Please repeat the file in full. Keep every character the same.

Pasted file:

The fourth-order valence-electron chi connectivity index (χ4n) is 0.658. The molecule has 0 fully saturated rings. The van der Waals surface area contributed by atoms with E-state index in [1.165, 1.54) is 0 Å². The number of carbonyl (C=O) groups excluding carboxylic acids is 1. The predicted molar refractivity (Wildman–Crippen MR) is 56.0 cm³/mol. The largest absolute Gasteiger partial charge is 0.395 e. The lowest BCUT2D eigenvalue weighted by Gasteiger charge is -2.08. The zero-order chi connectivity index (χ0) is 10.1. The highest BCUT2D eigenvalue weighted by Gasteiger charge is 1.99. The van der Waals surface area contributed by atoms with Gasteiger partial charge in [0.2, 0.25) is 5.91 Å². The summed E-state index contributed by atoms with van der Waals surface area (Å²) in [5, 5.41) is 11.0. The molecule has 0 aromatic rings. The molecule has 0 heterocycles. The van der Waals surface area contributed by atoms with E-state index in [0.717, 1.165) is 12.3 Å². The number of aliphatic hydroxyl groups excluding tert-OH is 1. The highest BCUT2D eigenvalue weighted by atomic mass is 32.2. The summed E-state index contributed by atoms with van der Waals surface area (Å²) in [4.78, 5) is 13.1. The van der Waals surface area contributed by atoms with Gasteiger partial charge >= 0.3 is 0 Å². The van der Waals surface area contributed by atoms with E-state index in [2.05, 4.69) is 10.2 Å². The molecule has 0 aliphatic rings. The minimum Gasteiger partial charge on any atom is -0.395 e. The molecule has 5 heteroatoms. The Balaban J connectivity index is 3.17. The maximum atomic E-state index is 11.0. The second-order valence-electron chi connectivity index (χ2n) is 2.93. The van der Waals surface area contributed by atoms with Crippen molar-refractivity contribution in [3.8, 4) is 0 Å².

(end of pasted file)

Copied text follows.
The fourth-order valence-electron chi connectivity index (χ4n) is 0.658. The molecule has 0 fully saturated rings. The van der Waals surface area contributed by atoms with E-state index in [1.165, 1.54) is 0 Å². The number of carbonyl (C=O) groups excluding carboxylic acids is 1. The predicted molar refractivity (Wildman–Crippen MR) is 56.0 cm³/mol. The largest absolute Gasteiger partial charge is 0.395 e. The lowest BCUT2D eigenvalue weighted by Gasteiger charge is -2.08. The zero-order chi connectivity index (χ0) is 10.1. The highest BCUT2D eigenvalue weighted by Gasteiger charge is 1.99. The van der Waals surface area contributed by atoms with Gasteiger partial charge in [0.2, 0.25) is 5.91 Å². The summed E-state index contributed by atoms with van der Waals surface area (Å²) in [5, 5.41) is 11.0. The molecule has 0 aromatic rings. The molecule has 0 heterocycles. The van der Waals surface area contributed by atoms with E-state index in [0.717, 1.165) is 12.3 Å². The number of aliphatic hydroxyl groups excluding tert-OH is 1. The highest BCUT2D eigenvalue weighted by atomic mass is 32.2. The summed E-state index contributed by atoms with van der Waals surface area (Å²) in [4.78, 5) is 13.1. The van der Waals surface area contributed by atoms with Gasteiger partial charge >= 0.3 is 0 Å². The van der Waals surface area contributed by atoms with E-state index in [2.05, 4.69) is 10.2 Å². The molecule has 0 aliphatic rings. The minimum Gasteiger partial charge on any atom is -0.395 e. The molecule has 5 heteroatoms. The Balaban J connectivity index is 3.17. The maximum atomic E-state index is 11.0. The second-order valence-electron chi connectivity index (χ2n) is 2.93. The van der Waals surface area contributed by atoms with Crippen molar-refractivity contribution in [3.8, 4) is 0 Å².